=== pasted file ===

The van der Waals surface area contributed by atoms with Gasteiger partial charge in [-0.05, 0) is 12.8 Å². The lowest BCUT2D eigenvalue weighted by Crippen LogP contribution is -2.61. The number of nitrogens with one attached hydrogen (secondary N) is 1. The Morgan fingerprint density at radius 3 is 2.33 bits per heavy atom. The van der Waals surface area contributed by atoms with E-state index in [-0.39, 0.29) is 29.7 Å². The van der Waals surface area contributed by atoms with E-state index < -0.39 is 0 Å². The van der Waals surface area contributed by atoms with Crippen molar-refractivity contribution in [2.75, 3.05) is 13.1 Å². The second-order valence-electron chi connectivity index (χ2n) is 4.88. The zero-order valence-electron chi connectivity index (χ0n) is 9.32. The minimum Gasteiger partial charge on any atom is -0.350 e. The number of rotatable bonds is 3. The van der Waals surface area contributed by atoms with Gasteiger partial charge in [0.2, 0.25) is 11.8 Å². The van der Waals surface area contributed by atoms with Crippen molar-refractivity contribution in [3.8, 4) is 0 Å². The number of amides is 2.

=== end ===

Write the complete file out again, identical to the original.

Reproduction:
The van der Waals surface area contributed by atoms with Gasteiger partial charge in [-0.05, 0) is 12.8 Å². The lowest BCUT2D eigenvalue weighted by Crippen LogP contribution is -2.61. The number of nitrogens with one attached hydrogen (secondary N) is 1. The Morgan fingerprint density at radius 3 is 2.33 bits per heavy atom. The van der Waals surface area contributed by atoms with E-state index in [-0.39, 0.29) is 29.7 Å². The van der Waals surface area contributed by atoms with E-state index < -0.39 is 0 Å². The van der Waals surface area contributed by atoms with Crippen molar-refractivity contribution in [2.75, 3.05) is 13.1 Å². The second-order valence-electron chi connectivity index (χ2n) is 4.88. The zero-order valence-electron chi connectivity index (χ0n) is 9.32. The minimum Gasteiger partial charge on any atom is -0.350 e. The number of rotatable bonds is 3. The van der Waals surface area contributed by atoms with Gasteiger partial charge in [0.2, 0.25) is 11.8 Å². The van der Waals surface area contributed by atoms with Crippen molar-refractivity contribution in [3.8, 4) is 0 Å². The number of amides is 2.